McGill Metals Processing Centre awarded $200,000 Leo Derikx award
The McGill Metals Processing Centre (MMPC) was recognized last night for its special and long lasting contribution to Canadian industrial innovation. Director Roderick Guthrie and Research Manager Mihaiela Isac received the Natural Sciences and Engineering Research Council of Canada (NSERC) Leo Derikx Award at a ceremony in Montreal.
“I’ve been here for 40 years, and started working with industry long before it was the thing to do, so it’s very appropriate that the government would see fit to confer this award to the MMPC,” Dr. Guthrie said.
The Leo Derikx Award is given in recognition of “an established innovative model of long-standing university-industry partnership in pre-competitive R&D that has improved the general well-being of an industry,” and is one of four Synergy Awards that NSERC confers to universities and industry partners.
“The MMPC’s ability to attract world class collaboration with industry is in itself proof of the value of the research led by Drs. Guthrie and Isac,” said Dr. Rima Rozen, Interim Vice-Principal (Research and International Relations). “I am thrilled that the Government of Canada has chosen to confirm the special role this of centre through this award.”
“Investing in science, technology and innovation spurs Canada’s competitiveness and enhances our leadership on the world stage,” said Federal Industry Minister Tony Clement. “Our government is proud to support the winners of the Synergy Awards as they drive our economy forward and bring the best of Canadian innovation to the world.”
Dr. Suzanne Fortier, President of NSERC said, "The strategic investments that NSERC has made over the years have led to numerous successful collaborations such as the one we are recognizing today. The Synergy Awards highlight partnerships that bring together the best researchers from Canadian universities and the leading innovators from the private sector, resulting in the transfer of tangible research results to those who can translate them into economic and social benefits for Canadians."
Working with over 20 global industry leaders, the MMPC has driven innovation in this field for a number of decades and has become the go-to facility for international metal processing companies looking to improve the quality of their products. Companies such as Hatch, Novelis, Heraeus Electro-Nite, Sumitomo Metals Industries, and Rio Tinto collaborate with researchers at the MMPC’s state-of-the-art facilities. They focus on advancing the sustainable processing, production and characterization of advanced materials used by the ferrous and light metals industries.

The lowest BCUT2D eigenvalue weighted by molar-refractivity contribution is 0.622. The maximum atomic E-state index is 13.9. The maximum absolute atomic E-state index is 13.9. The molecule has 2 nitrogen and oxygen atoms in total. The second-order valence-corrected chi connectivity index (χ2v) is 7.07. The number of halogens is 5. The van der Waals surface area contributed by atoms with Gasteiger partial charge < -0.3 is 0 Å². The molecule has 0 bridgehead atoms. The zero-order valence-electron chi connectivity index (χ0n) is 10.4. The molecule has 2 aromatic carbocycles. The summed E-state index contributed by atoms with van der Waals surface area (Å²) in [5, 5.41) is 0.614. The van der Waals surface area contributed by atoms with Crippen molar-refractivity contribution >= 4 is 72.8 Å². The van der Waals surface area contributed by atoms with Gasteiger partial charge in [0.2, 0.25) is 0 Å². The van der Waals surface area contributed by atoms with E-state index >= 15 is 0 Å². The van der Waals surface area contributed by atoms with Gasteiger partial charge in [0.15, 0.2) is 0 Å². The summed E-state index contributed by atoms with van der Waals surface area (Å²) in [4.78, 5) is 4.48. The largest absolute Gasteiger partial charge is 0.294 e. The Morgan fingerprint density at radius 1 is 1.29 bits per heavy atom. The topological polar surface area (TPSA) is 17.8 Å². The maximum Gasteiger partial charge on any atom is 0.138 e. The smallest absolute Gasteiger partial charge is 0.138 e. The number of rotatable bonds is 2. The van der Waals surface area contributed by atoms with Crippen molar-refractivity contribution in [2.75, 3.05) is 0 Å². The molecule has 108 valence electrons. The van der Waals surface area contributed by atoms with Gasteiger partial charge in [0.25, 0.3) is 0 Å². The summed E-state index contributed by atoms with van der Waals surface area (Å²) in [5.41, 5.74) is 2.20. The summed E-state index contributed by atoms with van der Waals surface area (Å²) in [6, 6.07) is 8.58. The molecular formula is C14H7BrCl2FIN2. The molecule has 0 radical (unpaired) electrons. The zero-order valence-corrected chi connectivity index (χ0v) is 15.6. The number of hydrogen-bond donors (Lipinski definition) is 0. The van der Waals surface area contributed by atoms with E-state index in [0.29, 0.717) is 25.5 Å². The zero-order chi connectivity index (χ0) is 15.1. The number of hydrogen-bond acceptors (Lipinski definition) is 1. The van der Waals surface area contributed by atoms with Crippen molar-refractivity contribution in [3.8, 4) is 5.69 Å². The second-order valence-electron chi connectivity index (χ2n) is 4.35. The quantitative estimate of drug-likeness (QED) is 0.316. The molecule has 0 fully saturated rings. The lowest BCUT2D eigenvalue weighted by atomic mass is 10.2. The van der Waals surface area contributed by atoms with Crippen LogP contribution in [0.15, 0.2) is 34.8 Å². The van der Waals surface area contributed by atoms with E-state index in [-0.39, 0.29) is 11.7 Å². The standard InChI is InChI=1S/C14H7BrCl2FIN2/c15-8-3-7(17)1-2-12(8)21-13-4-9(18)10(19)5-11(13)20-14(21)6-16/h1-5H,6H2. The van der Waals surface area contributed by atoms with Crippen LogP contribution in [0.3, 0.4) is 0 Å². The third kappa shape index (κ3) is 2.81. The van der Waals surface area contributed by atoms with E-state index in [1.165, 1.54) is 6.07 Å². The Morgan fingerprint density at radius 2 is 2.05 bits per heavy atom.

“One of the big achievements was developing a sensor for liquid metals that could measure metal quality. That was a 20-year effort – five years to get it right for aluminum, and then 15 making it work for liquid steel,” Dr Guthrie said. “We now have equipment in aluminum smelters around the world evaluating the quality of their aluminum, which is extremely important for products like aluminum cans – if there is even a microscopic imperfection, it can split the wall during can-making operations. So, it was critical for Alcan to get that inclusion-sensor working. The same story goes for steel-making – the Japanese are the leaders in steel-making, and we’ve had an excellent collaboration with Sumitomo and Heraeus in developing this technique for liquid steel.”
The MMPC still has its sights set firmly on the future. The Centre possesses one of the two pilot-scale horizontal single belt casters in the world, with a view to revolutionizing the casting of sheet metal over the next decade. “We can thank Dr Isac for all her efforts in designing the continuous casting facility at McGill. On this innovative pilot-scale equipment, we are working on the fundamentals of how to cast one-inch thick hot steel sheet at a rate of one metre a second – sixty times faster than current operations – so that’s our next big push,” Dr Guthrie said.